Take the 2-minute tour ×
Server Fault is a question and answer site for professional system and network administrators. It's 100% free, no registration required.

Is that possible to bind all available public ip addresses on a server to one Postfix instance as its outgoing ip pool and let it choose a random ip or specified ip from the pool each time it sends out an email?

If above is not possible, can it be configured to listen on one public ip address per instance and each time it delivers a message, it use the binded one as outgoing ip address.

share|improve this question

3 Answers 3

If the ip addresses belongs to different subnets, the first could be done with multihop routing giving each outgoing line a weight depending on how often you want it to be used. You can check this chapter from the LARTC for more details.

Another way would be using the same default gateway each time and SNATing outgoing packets using iptables to one of your available ips from the pools using a round robin algorithm. This will also work no matter whether the ips belong to the same subnet or not.

On the other hand, running multiple instances of the mail server on the same machine doesn't seem like a good idea. In theory it could work but you have no real reason to do so and also, I don't think you can set a different routing table within each postfix instance so all outgoing mails would follow the normal hop route to the next relay server.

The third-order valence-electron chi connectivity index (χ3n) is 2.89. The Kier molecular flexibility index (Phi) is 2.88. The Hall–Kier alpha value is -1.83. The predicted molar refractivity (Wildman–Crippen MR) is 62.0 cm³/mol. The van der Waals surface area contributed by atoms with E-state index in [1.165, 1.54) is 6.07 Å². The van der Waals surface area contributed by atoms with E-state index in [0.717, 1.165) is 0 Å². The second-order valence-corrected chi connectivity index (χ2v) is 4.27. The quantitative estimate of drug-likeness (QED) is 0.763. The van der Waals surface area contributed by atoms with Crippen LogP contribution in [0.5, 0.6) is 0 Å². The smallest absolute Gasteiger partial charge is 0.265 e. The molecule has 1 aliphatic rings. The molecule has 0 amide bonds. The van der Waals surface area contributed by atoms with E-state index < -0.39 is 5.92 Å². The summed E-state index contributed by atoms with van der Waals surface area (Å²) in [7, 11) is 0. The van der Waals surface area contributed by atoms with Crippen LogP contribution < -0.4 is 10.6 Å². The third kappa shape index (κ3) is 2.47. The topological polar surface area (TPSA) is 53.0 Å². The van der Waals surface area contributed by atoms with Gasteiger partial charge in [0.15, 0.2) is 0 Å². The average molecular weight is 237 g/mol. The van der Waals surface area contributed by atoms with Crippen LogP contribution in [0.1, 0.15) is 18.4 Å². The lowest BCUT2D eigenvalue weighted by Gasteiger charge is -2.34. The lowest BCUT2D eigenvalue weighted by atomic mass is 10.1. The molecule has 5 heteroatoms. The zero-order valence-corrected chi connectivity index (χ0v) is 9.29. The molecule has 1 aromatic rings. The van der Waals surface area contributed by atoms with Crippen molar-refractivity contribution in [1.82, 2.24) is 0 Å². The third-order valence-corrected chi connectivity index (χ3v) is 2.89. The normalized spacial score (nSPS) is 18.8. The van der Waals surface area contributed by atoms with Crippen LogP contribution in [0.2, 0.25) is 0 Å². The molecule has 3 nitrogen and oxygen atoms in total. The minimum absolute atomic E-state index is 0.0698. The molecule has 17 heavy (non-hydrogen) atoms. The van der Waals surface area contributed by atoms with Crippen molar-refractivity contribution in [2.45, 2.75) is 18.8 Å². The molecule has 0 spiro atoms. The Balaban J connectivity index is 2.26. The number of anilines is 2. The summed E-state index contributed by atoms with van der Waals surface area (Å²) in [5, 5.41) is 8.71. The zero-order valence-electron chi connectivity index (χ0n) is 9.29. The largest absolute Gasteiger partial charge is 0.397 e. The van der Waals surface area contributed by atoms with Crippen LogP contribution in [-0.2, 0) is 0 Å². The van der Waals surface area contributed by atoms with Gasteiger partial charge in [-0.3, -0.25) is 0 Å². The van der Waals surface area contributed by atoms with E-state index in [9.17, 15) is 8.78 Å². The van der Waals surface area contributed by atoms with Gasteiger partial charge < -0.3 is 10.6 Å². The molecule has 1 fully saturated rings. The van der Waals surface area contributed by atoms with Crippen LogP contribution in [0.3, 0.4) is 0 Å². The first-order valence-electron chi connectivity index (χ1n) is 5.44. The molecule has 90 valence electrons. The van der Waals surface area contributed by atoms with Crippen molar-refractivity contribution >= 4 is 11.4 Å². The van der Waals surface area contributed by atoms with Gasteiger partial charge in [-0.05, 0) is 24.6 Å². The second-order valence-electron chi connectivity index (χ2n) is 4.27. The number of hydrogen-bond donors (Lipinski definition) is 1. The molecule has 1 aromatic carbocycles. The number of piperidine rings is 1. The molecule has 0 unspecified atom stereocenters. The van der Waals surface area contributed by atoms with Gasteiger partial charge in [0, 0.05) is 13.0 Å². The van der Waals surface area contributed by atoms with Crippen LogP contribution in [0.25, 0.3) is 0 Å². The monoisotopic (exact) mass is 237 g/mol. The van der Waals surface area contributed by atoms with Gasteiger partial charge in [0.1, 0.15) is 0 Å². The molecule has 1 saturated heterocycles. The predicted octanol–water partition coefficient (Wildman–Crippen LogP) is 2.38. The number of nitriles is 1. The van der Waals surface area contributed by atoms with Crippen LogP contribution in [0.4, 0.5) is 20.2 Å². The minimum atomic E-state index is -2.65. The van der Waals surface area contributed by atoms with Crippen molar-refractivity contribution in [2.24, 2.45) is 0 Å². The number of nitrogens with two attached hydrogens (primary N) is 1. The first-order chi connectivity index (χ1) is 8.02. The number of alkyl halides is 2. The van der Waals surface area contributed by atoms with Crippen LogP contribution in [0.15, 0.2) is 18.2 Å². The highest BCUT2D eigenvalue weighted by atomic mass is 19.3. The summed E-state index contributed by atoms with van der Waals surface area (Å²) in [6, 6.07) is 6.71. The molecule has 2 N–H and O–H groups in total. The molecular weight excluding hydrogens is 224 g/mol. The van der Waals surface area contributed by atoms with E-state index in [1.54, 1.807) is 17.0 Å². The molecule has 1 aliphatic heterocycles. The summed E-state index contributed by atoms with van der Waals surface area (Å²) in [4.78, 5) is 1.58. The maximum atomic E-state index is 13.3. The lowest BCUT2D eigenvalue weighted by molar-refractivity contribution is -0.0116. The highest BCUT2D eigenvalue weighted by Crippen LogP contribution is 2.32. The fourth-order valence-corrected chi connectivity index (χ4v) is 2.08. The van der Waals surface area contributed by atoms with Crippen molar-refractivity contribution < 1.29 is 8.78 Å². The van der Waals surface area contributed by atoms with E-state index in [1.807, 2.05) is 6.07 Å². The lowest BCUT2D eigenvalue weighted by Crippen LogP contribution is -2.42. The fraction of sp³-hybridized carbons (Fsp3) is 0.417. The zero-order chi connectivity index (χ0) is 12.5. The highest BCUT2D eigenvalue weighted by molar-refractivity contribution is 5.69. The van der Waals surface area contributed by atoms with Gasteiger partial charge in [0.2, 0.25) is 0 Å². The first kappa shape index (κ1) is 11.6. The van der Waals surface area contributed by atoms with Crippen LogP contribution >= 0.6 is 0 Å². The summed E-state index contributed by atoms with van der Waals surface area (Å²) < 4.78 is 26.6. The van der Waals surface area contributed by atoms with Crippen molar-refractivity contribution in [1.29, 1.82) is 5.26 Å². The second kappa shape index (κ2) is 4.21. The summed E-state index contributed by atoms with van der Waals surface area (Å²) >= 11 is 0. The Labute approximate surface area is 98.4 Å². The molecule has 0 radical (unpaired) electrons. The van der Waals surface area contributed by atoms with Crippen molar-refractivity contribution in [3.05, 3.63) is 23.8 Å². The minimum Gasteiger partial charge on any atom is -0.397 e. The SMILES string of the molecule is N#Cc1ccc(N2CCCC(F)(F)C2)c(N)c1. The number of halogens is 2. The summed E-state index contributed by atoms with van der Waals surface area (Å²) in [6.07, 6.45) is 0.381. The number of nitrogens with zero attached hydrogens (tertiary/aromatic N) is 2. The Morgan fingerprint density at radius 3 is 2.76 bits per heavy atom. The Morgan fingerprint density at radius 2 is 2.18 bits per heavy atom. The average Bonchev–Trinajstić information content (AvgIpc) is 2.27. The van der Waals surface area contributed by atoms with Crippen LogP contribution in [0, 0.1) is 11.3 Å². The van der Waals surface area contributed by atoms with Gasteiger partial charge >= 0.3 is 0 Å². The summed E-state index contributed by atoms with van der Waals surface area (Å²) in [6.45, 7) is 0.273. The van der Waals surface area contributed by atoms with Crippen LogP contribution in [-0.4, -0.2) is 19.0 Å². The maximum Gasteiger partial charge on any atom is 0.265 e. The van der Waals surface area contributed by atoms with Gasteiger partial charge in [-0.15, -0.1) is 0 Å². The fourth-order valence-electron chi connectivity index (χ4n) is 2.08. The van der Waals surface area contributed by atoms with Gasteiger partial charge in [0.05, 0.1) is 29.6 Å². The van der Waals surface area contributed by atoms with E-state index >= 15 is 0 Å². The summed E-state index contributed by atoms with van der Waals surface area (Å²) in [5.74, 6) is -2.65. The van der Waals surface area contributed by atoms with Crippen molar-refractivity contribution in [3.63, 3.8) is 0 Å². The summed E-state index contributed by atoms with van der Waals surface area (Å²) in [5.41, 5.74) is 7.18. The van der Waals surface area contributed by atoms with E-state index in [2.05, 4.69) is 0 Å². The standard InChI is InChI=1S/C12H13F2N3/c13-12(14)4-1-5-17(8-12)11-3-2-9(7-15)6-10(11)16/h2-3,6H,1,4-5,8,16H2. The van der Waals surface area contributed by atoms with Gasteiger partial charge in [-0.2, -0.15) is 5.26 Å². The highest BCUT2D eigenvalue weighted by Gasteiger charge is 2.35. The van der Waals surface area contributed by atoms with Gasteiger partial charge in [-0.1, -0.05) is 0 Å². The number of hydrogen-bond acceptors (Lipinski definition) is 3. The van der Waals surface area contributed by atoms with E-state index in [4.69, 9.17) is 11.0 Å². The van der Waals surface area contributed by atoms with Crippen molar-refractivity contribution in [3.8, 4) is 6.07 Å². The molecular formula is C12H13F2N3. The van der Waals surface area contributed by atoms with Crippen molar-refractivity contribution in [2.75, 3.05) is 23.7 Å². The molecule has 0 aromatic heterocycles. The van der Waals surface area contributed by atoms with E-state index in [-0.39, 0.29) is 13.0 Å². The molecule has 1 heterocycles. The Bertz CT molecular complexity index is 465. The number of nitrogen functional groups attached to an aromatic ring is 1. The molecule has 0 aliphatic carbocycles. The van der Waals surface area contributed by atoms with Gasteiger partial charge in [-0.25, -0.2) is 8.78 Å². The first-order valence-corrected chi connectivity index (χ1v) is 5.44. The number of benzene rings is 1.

share|improve this answer

I have such configuration what you want but with qmail. Cost me lot of efforts to combine different patches to achieve this and even more. Now I can bind an IP to domain , and all incoming and outgoing mail for/from that domain is using this binded ip as well as domainkey signing for that domain. Looking forward if someone can share knowledge about postfix solution with the same result cause I am tired of qmail patching...

share|improve this answer

You may want to consider using an outbound nat pool for the server, allowing it to take on any IP in the pool at random. Both iptables and pf allow you to do this.

share|improve this answer

Your Answer

 
discard

By posting your answer, you agree to the privacy policy and terms of service.

Not the answer you're looking for? Browse other questions tagged or ask your own question.